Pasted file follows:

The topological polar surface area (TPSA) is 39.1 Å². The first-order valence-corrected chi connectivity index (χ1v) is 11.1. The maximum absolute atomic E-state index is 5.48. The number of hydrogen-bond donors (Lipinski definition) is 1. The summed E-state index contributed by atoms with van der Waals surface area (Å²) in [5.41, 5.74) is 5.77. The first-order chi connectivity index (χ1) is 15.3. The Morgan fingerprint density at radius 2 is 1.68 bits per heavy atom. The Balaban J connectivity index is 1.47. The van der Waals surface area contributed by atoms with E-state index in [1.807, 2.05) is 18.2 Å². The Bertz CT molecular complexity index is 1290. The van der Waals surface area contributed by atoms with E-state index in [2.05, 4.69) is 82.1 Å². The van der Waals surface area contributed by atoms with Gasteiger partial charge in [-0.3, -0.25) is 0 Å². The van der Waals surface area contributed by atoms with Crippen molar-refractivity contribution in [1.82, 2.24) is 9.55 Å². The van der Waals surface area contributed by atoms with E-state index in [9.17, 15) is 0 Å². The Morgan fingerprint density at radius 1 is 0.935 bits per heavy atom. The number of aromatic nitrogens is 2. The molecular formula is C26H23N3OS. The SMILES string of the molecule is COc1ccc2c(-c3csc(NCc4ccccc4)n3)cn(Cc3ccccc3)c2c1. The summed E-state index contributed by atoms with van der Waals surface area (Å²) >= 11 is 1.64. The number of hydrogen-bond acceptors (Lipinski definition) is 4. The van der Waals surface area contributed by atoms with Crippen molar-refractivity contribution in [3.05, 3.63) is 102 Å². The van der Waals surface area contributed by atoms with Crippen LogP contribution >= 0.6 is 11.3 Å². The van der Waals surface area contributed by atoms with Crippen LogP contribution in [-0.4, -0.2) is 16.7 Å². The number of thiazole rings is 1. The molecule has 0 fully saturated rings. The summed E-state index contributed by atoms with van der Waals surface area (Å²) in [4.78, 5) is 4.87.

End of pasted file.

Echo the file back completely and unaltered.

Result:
The topological polar surface area (TPSA) is 39.1 Å². The first-order valence-corrected chi connectivity index (χ1v) is 11.1. The maximum absolute atomic E-state index is 5.48. The number of hydrogen-bond donors (Lipinski definition) is 1. The summed E-state index contributed by atoms with van der Waals surface area (Å²) in [5.41, 5.74) is 5.77. The first-order chi connectivity index (χ1) is 15.3. The Morgan fingerprint density at radius 2 is 1.68 bits per heavy atom. The Balaban J connectivity index is 1.47. The van der Waals surface area contributed by atoms with E-state index in [1.807, 2.05) is 18.2 Å². The Bertz CT molecular complexity index is 1290. The van der Waals surface area contributed by atoms with E-state index in [2.05, 4.69) is 82.1 Å². The van der Waals surface area contributed by atoms with Gasteiger partial charge in [-0.3, -0.25) is 0 Å². The van der Waals surface area contributed by atoms with Crippen molar-refractivity contribution in [1.82, 2.24) is 9.55 Å². The van der Waals surface area contributed by atoms with E-state index in [9.17, 15) is 0 Å². The Morgan fingerprint density at radius 1 is 0.935 bits per heavy atom. The number of aromatic nitrogens is 2. The molecular formula is C26H23N3OS. The SMILES string of the molecule is COc1ccc2c(-c3csc(NCc4ccccc4)n3)cn(Cc3ccccc3)c2c1. The summed E-state index contributed by atoms with van der Waals surface area (Å²) >= 11 is 1.64. The number of hydrogen-bond acceptors (Lipinski definition) is 4. The van der Waals surface area contributed by atoms with Crippen molar-refractivity contribution in [3.05, 3.63) is 102 Å². The van der Waals surface area contributed by atoms with Crippen LogP contribution >= 0.6 is 11.3 Å². The van der Waals surface area contributed by atoms with Crippen LogP contribution in [-0.4, -0.2) is 16.7 Å². The number of thiazole rings is 1. The molecule has 0 fully saturated rings. The summed E-state index contributed by atoms with van der Waals surface area (Å²) in [4.78, 5) is 4.87.